Atlanta has not been given much credit in the way of seasonal projections, with PECOTA pegging the Braves for a forth place finish in the NL East with a 68-94 record – just one more win than last season. Even without a clear clean-up hitter, the team remains hopeful that the lineup will actually be able to provide more offense than the 2015 model, which scored a major-league low 573 runs (40 behind the Miami Marlins). With a top of the order that should be improved by the additions of Ender Inciarte and Erick Aybar , Freeman could stand to get more chances to be a run producer in 2016. Nick Markakis and Hector Olivera did not provide much in the way of power last season, but both men will be counted on to protect Freeman in the heart of the Atlanta lineup this year.

However the starting nine shakes out, the Braves are going to have a unique spring training in which they’ll get a look at a multitude of young players that could be a big part of the club’s future. One look around the Atlanta clubhouse at Champion Stadium illustrates the youth movement. Among those men are infielders Dansby SwansonOzzie Albies and Rio Ruiz as well as outfielders Mallex Smith and Braxton Davidson. While some, if not most, of those prospects may require more time in the minors, Atlanta has options coming through the system. That’s something that excites Freeman for the near future and beyond.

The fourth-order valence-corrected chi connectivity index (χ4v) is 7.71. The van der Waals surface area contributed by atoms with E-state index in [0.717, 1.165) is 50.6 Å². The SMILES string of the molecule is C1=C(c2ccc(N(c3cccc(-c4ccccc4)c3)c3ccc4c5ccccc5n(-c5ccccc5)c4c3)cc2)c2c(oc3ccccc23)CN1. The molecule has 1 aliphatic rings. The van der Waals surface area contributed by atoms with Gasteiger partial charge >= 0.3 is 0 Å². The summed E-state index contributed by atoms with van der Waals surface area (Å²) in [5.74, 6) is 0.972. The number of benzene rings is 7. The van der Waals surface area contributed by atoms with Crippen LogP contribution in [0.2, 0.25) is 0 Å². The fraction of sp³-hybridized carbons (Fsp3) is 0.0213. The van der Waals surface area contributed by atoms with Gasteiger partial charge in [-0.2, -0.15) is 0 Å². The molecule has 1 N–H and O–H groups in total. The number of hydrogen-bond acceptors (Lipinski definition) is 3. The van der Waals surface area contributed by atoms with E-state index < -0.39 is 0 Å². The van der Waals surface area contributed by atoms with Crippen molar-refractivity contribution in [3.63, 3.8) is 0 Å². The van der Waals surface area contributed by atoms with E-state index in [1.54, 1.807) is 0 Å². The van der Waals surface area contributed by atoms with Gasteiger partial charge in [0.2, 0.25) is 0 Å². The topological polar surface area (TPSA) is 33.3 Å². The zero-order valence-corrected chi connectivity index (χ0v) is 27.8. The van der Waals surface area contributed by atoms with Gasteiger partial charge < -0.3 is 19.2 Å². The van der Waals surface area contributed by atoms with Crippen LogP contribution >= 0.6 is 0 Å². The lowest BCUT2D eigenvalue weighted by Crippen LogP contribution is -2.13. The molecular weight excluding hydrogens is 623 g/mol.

“Hopefully we can put together a good team here,” said Freeman of his 2016 outlook. “It’s going to be a fun year. [There’s] going to be a lot of exciting young players that a lot fans are going to get to see for the first time this year in a Braves uniform. I think everybody, as a fan, as a player, as a front office, everybody is looking forward to this year.”


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Grant McAuley covers the Braves for Sports Radio 92-9 The Game. You can follow Grant on Twitter and Facebook. All statistics are courtesy of Baseball-Reference unless otherwise noted. Subscribe to his podcast, “Around the Big Leagues” on (iTunes) or (Stitcher).